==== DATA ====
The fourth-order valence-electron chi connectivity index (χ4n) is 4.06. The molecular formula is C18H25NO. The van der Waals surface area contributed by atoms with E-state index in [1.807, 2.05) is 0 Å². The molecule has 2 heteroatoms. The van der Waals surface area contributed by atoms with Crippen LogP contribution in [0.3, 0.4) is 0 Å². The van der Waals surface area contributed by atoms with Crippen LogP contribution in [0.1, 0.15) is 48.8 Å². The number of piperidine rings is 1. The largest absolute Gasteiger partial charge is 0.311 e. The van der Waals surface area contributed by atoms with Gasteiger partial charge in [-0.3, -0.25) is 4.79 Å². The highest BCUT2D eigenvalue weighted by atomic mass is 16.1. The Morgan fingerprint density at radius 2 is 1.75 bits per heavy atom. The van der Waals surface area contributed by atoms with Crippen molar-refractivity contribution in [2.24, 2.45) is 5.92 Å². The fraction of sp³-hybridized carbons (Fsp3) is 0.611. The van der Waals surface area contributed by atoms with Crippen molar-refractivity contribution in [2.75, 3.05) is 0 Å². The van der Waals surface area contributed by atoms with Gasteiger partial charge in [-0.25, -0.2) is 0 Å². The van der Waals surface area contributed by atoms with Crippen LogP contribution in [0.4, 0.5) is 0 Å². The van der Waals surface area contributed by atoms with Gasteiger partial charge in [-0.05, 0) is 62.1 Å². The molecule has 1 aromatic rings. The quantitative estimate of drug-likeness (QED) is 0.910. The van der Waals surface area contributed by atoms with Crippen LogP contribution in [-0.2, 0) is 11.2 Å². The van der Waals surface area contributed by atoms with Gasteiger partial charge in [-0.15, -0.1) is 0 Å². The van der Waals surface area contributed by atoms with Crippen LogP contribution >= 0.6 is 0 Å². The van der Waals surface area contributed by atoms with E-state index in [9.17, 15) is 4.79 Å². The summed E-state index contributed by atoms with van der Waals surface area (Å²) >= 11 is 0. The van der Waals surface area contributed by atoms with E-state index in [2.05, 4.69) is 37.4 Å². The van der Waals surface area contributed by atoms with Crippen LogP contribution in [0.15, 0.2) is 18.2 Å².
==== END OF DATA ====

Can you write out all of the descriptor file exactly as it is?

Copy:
The fourth-order valence-electron chi connectivity index (χ4n) is 4.06. The molecular formula is C18H25NO. The van der Waals surface area contributed by atoms with E-state index in [1.807, 2.05) is 0 Å². The molecule has 2 heteroatoms. The van der Waals surface area contributed by atoms with Crippen LogP contribution in [0.3, 0.4) is 0 Å². The van der Waals surface area contributed by atoms with Crippen LogP contribution in [0.1, 0.15) is 48.8 Å². The number of piperidine rings is 1. The largest absolute Gasteiger partial charge is 0.311 e. The van der Waals surface area contributed by atoms with Gasteiger partial charge in [-0.3, -0.25) is 4.79 Å². The highest BCUT2D eigenvalue weighted by atomic mass is 16.1. The Morgan fingerprint density at radius 2 is 1.75 bits per heavy atom. The van der Waals surface area contributed by atoms with Crippen molar-refractivity contribution in [2.24, 2.45) is 5.92 Å². The fraction of sp³-hybridized carbons (Fsp3) is 0.611. The van der Waals surface area contributed by atoms with Crippen molar-refractivity contribution in [2.75, 3.05) is 0 Å². The van der Waals surface area contributed by atoms with Gasteiger partial charge in [-0.25, -0.2) is 0 Å². The van der Waals surface area contributed by atoms with Crippen LogP contribution in [0.4, 0.5) is 0 Å². The van der Waals surface area contributed by atoms with Gasteiger partial charge in [-0.05, 0) is 62.1 Å². The molecule has 1 aromatic rings. The quantitative estimate of drug-likeness (QED) is 0.910. The van der Waals surface area contributed by atoms with Crippen LogP contribution in [-0.2, 0) is 11.2 Å². The van der Waals surface area contributed by atoms with Gasteiger partial charge in [-0.15, -0.1) is 0 Å². The van der Waals surface area contributed by atoms with Crippen LogP contribution >= 0.6 is 0 Å². The van der Waals surface area contributed by atoms with E-state index in [9.17, 15) is 4.79 Å². The summed E-state index contributed by atoms with van der Waals surface area (Å²) >= 11 is 0. The van der Waals surface area contributed by atoms with E-state index in [2.05, 4.69) is 37.4 Å². The van der Waals surface area contributed by atoms with Crippen LogP contribution in [0.15, 0.2) is 18.2 Å².